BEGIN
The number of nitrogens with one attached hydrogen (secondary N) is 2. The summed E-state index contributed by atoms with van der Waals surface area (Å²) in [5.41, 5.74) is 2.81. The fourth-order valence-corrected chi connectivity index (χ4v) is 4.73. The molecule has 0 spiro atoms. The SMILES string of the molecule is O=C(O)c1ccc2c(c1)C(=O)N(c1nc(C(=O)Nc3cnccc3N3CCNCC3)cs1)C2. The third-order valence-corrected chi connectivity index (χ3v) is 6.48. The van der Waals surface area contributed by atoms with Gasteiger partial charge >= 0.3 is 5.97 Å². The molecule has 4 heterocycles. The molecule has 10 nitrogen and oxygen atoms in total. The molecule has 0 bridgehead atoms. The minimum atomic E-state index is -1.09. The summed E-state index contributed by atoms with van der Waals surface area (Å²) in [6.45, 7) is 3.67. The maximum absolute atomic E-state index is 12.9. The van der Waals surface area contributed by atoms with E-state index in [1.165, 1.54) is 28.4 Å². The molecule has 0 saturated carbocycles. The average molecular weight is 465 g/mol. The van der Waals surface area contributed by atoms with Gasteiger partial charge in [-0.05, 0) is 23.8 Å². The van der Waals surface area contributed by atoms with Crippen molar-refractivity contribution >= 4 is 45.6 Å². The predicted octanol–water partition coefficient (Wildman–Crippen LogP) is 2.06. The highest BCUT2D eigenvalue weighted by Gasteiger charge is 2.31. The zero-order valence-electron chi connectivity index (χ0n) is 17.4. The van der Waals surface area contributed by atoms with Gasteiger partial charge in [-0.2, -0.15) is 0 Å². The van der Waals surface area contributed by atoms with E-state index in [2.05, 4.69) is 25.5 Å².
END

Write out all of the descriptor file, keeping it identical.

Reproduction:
The number of nitrogens with one attached hydrogen (secondary N) is 2. The summed E-state index contributed by atoms with van der Waals surface area (Å²) in [5.41, 5.74) is 2.81. The fourth-order valence-corrected chi connectivity index (χ4v) is 4.73. The molecule has 0 spiro atoms. The SMILES string of the molecule is O=C(O)c1ccc2c(c1)C(=O)N(c1nc(C(=O)Nc3cnccc3N3CCNCC3)cs1)C2. The third-order valence-corrected chi connectivity index (χ3v) is 6.48. The van der Waals surface area contributed by atoms with Gasteiger partial charge >= 0.3 is 5.97 Å². The molecule has 4 heterocycles. The molecule has 10 nitrogen and oxygen atoms in total. The molecule has 0 bridgehead atoms. The minimum atomic E-state index is -1.09. The summed E-state index contributed by atoms with van der Waals surface area (Å²) in [6.45, 7) is 3.67. The maximum absolute atomic E-state index is 12.9. The van der Waals surface area contributed by atoms with E-state index in [1.165, 1.54) is 28.4 Å². The molecule has 0 saturated carbocycles. The average molecular weight is 465 g/mol. The van der Waals surface area contributed by atoms with Gasteiger partial charge in [-0.05, 0) is 23.8 Å². The van der Waals surface area contributed by atoms with Crippen molar-refractivity contribution >= 4 is 45.6 Å². The predicted octanol–water partition coefficient (Wildman–Crippen LogP) is 2.06. The highest BCUT2D eigenvalue weighted by Gasteiger charge is 2.31. The zero-order valence-electron chi connectivity index (χ0n) is 17.4. The van der Waals surface area contributed by atoms with Gasteiger partial charge in [-0.2, -0.15) is 0 Å². The van der Waals surface area contributed by atoms with E-state index in [2.05, 4.69) is 25.5 Å².